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The Los Angeles Diaries: A Memoir Hardcover – September 16, 2003

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Editorial Reviews

From Publishers Weekly

Novelist Brown (Lucky Town; Hot Wire; etc.) mines the explosive territory of his own harsh and complicated life in this gut-wrenching memoir. The youngest child of a mentally ill mother and an absent father, Brown (b. 1957) grew up in the shadow of Hollywood with two older siblings: a brother, a moderately successful actor until his suicide at 27, and a sister who also dreamed of acting but took her life at 44. Brown's tales are harrowing: at five, he and his mother traveled from their San Jose home to San Francisco, where she set an apartment building ablaze. Arson couldn't be proven, but she was imprisoned for tax evasion. At nine, he shared his first drink and high with his siblings; when he was 12, a neighbor attempted to molest him; by 30 he was an alcohol- and cocaine-addicted writer-in-residence. During his marriage's early years, Brown often left his wife to feed his addictions, repeatedly promising her he'd reform. Desperate to fuel his writing career, he attempted screenwriting, but everything he pitched seemed too dark. Brown's genius compels readers to sympathize with him in every instance. Juxtaposed with the shimmery unreality of Hollywood, these essays bitterly explore real life, an existence careening between great promise and utter devastation. Brown's revelations have no smugness or self-congratulation; they reek of remorse and desire, passion and futility. Brown flays open his own tortured skin looking for what blood beats beneath and why. The result is a grimly exquisite memoir that reads like a noir novel but grips unrelentingly like the hand of a homeless drunk begging for help.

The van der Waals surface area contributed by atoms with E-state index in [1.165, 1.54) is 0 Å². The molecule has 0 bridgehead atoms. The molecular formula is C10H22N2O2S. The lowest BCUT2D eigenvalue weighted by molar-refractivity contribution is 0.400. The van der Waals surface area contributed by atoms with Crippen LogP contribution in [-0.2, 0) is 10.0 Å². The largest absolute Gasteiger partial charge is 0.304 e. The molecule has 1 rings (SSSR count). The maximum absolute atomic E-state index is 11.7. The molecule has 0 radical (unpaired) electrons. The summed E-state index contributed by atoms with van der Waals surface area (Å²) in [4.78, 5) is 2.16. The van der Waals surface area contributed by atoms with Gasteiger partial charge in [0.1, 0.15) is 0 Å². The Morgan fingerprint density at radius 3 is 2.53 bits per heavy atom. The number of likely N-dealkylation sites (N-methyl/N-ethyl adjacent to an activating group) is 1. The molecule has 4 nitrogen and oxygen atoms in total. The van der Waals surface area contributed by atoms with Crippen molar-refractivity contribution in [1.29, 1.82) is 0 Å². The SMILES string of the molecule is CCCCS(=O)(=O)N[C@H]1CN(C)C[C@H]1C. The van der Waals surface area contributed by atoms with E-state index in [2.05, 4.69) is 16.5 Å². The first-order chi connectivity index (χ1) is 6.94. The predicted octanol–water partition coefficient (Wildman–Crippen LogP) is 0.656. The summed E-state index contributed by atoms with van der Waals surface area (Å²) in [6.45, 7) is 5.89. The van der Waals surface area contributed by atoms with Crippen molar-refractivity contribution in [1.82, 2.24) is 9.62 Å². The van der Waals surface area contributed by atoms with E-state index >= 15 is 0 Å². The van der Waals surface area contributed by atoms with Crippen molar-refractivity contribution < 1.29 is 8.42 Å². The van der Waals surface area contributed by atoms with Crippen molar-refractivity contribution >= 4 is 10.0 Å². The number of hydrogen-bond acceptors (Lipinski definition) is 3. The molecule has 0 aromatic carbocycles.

Copyright 2003 Reed Business Information, Inc.

From Booklist

Novelist Brown adopts a blatantly confessional tone in his memoir of growing up with an emotionally disturbed mother and then drifting with his brother and sister into addiction even as he crafted award-winning stories. Looking back from the uncertain shore of sobriety, Brown alternates between his troubled childhood and even more troubling adulthood. In tragically tough prose, he details how he screwed over his first wife, children, sister, writing students, and agent--all while feeding addictions to booze, crank, and novels by hustling hollow teaching and scriptwriting gigs. But this feels like a tale written more for cash and catharsis than for connection. Brown says meeting his second wife changed his life and then keeps the process to himself, omitting the third act. Even though his is a story of selfishness selfishly told, Brown's blackout days make for a darkly alluring read. This is the kind of book that becomes an underground classic for all the wrong reasons. Frank Sennett